The advertising industry is often accused of presenting an idealised view of life. But a survey recently conducted across Grey International’s European network suggests there is a growing tendency in most countries to introduce greater realism into advertising than has previously been the case.
By realism I do not mean the sort of exploitative sensationalism of Benetton that was recently condemned by Germany’s Federal Court – the Bundesgerichtshof – but a striving to reflect real life as experienced by the majority of consumers.
Analysis of our findings shows two fundamental reasons for this trend. The first, like so many of the issues affecting the ad industry, is rooted in recession. After a period of rapid growth in many markets, the suddenness and ferocity of the subsequent recession dealt a harsh blow to consumer confidence. The atmosphere of invul nerability and limitless opportunity was replaced by one of realism, frugality and an acceptance of uncertainty about the future.
This shift in attitude is reflected in a wide range of commercials. In the UK, a McDonald’s ad features a father trying to explain to his son the breakdown of his marriage, Audi cleverly turns Eighties materialism on its head in its commercials and Allied Dunbar dramatises the unexpected through its depiction of a middle-age pregnancy. In France, meanwhile, NescafÃ© is using the familiar couple format but the two people are divorced.
The second reason for this readiness to embrace realism is that advertisers are waking up to the fact that they may have missed out on valuable markets by relying too heavily upon an advertising language that was out of step with demographic change and shifting consumer requirements.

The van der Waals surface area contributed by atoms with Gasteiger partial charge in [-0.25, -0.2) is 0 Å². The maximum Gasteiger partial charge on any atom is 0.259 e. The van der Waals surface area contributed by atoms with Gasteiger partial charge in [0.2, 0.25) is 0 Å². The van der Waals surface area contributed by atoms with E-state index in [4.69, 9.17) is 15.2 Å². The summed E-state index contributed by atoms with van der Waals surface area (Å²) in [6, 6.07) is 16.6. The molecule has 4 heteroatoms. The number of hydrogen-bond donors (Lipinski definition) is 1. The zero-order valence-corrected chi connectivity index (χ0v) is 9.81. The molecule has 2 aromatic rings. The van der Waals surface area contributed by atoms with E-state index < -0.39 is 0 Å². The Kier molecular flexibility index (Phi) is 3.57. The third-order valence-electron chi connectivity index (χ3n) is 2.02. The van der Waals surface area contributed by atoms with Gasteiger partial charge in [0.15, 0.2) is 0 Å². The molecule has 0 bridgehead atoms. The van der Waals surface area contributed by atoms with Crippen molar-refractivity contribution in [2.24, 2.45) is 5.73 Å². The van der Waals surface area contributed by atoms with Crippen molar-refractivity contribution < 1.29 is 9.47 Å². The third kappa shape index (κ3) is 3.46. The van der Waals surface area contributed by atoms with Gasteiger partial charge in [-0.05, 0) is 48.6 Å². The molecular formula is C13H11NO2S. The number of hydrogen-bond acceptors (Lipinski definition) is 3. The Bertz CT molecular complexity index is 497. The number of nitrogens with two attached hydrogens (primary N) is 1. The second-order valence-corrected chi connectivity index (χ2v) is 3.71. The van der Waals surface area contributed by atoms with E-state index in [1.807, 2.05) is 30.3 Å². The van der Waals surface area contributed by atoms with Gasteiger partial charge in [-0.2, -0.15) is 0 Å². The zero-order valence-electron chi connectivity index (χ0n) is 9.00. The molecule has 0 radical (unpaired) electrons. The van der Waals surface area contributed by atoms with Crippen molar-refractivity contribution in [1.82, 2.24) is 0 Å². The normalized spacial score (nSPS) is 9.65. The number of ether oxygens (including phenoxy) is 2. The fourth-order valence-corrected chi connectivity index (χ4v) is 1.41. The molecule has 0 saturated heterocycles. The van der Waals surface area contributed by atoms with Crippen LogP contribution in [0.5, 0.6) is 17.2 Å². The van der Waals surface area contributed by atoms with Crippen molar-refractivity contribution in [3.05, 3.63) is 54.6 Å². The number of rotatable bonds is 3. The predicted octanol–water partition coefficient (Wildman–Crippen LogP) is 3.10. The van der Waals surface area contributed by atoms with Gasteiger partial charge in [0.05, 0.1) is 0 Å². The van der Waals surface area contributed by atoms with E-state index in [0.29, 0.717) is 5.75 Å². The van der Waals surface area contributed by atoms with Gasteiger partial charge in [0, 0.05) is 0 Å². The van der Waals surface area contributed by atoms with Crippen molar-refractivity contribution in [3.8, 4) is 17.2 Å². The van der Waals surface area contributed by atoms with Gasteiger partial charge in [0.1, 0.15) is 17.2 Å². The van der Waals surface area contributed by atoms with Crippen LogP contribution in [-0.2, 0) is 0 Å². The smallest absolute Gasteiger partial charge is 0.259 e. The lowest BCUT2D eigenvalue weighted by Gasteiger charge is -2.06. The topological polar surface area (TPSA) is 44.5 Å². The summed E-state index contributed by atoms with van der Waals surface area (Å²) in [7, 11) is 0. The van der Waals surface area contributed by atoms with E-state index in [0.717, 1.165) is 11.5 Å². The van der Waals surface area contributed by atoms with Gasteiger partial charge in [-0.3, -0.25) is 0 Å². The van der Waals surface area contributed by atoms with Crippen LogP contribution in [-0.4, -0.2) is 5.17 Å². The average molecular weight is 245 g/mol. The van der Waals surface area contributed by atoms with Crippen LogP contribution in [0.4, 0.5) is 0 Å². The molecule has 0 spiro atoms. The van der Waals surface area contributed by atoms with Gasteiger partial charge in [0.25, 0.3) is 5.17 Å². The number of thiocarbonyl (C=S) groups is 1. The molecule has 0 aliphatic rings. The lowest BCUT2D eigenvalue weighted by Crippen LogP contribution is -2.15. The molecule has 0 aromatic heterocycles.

Grey International’s findings show this most clearly in the depiction of women and the acceptance of ageing (as in the ad
for Nivea Vital, running in Switzerland, Germany and France). Both are the direct result of demographic and social change. I suspect that the
latter is also partly driven by the ageing baby boomers who make each new age group fashionable as they enter it.
A few years ago an agency casting for a beauty product commer cial would avoid selecting models over 40, even if they matched the target market. Today, such disregard for verisimilitude is more likely to alienate middle-aged consumers than win them over.
Unlike so many trends in advertising that turn out to be fads, I expect advertising realism to remain with us, and indeed to grow. For while it is directly driven by economic factors in tandem with social and demographic change, the underlying hunger for greater honesty in ads comes from growing consumer sophistication, their understanding of how ads work and the empowerment of the consumer by advances in media and information technology.
These are developments that will not be reversed.
John Shannon is president of Grey International.